The full list of 2007’s Top 50 Mailers (excludes catalogers) Company Sales/Revenue Industry List Manager(s) (in millions) Citigroup $146,558 Financial Does not rent Bank of America $117,017 Financial Does not rent JP Morgan Chase $99,845 Financial Does not rent 4 Sprint/Nextel $41,028 Telecommunications Does not rent American Express $27,136 Financial/Media Millard Group Washington Mutual $26,454 Financial Does not rent Capital One $15,191 Financial Does not rent Time Inc. $5,846 Media Millard Group/ Belardi-Ostroy Inc. 4 Pitney Bowes Co. $5,730 Business Services MeritDirect Salvation Army $5,300 Nonprofit Does not rent 4 Discover Card Services Inc. $5,000 Financial Does not rent Hearst Magazines $4,550 Media Direct Media International American Red Cross $3,919 Nonprofit The Carol Enters List Co./ American List Counsel The New York Times Company $3,289.9 Media American List Counsel BMG/Columbia House $2,400 Media Specialists Marketing Services/American List Counsel Reader’s Digest Association $2,386.2* Media American List Counsel/ The Catamount Group 4 Scholastic Inc. $2,283.8 Media Specialists Marketing Services/ Millard Group/List Services Corp. Dow Jones & Company $1,783.9 Media American List Counsel Meredith Corp. $1,600 Media American List Counsel/ Millard Group Company Sales/Revenue Industry List Manager(s) (in millions) Memorial Sloan-Kettering Cancer Society $1,623 Nonprofit Direct Media International Conde Nast Publications $1,400 Media Millard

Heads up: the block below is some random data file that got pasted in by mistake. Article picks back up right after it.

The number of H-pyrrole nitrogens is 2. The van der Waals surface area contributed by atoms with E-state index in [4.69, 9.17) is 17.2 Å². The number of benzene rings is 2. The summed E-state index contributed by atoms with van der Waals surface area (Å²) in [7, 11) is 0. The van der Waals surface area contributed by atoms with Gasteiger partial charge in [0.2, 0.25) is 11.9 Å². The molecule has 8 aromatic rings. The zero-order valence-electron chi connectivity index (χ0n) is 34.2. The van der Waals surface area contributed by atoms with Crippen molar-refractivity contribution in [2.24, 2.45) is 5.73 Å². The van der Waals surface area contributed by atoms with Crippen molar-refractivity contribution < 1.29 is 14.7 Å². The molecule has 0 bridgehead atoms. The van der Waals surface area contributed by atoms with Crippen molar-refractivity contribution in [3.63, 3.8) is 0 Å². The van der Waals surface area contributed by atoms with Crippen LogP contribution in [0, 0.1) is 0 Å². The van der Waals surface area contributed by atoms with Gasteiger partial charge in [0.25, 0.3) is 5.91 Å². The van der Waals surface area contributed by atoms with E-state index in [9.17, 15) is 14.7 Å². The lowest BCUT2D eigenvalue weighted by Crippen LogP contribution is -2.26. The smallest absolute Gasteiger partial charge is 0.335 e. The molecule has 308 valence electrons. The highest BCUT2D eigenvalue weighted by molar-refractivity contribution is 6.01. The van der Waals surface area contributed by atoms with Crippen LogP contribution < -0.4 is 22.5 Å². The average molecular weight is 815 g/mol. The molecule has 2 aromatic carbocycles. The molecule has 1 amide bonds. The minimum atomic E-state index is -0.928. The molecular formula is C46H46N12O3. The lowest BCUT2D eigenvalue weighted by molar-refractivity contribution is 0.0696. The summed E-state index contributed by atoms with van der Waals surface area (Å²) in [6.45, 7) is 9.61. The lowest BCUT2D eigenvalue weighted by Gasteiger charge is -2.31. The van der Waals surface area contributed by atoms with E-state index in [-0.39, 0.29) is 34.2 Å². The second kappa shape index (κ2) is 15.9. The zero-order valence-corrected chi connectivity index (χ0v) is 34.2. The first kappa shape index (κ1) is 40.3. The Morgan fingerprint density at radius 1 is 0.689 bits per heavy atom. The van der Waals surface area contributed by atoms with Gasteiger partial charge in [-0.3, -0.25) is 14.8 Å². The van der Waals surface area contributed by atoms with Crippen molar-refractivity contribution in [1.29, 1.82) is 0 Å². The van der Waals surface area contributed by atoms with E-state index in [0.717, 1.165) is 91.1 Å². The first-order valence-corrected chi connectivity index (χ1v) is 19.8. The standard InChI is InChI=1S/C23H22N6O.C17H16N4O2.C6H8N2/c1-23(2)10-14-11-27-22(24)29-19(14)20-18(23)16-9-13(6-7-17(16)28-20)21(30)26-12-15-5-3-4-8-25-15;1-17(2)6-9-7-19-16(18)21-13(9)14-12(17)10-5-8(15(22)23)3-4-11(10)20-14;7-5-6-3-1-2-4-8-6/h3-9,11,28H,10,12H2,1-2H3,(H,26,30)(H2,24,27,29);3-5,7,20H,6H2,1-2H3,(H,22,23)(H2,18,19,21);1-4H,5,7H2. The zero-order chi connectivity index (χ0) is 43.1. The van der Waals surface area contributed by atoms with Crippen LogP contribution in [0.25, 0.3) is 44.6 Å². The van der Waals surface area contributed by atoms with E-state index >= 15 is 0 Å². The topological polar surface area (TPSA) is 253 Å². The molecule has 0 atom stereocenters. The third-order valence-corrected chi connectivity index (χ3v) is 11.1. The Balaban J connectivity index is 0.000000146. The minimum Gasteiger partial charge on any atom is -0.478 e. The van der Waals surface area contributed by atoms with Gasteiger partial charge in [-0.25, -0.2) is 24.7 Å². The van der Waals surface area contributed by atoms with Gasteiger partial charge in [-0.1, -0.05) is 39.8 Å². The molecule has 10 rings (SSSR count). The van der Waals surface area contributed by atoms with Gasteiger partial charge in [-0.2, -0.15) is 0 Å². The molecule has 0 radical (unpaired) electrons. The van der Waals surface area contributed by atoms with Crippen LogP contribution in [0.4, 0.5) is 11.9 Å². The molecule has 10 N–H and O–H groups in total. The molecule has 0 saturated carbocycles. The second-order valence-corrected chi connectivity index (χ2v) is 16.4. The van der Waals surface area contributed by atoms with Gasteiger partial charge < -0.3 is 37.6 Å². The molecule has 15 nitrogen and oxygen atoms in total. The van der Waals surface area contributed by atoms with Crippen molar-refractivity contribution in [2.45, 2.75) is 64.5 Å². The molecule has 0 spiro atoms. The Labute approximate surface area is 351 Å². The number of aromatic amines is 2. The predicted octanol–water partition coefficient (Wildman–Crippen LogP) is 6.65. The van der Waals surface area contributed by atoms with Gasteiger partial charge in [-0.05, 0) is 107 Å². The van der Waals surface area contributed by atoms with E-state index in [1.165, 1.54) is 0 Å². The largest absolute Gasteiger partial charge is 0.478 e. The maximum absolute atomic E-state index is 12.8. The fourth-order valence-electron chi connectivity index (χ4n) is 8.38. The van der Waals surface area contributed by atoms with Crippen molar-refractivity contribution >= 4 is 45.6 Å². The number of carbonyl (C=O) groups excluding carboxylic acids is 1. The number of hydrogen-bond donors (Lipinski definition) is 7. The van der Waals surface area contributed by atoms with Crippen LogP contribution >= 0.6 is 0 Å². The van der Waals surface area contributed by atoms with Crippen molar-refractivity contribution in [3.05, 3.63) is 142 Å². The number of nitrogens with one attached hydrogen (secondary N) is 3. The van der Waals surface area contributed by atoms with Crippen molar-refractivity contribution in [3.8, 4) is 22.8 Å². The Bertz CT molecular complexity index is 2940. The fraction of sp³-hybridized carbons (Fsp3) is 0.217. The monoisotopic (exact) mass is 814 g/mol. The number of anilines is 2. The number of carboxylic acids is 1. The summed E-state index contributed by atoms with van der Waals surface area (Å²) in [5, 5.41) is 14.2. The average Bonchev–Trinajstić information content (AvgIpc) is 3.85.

One night in the early 1980s, my wife, Peggy, and I were sitting in the second row of the Mark Hellinger Theater watching the musical romp “Sugar Babies,” starring Mickey Rooney and Ann Miller. Mickey Rooney (amazingly, this was his Broadway debut) was standing outside a hotel room door listening to what was going on inside between two newlyweds. It was the setup for a very old joke that I had known since boyhood. “When you get to the umbrella, it’s mine!” Rooney shouted through the door. I let out a guffaw that rocked the theater and the audience followed suit. Rooney marched down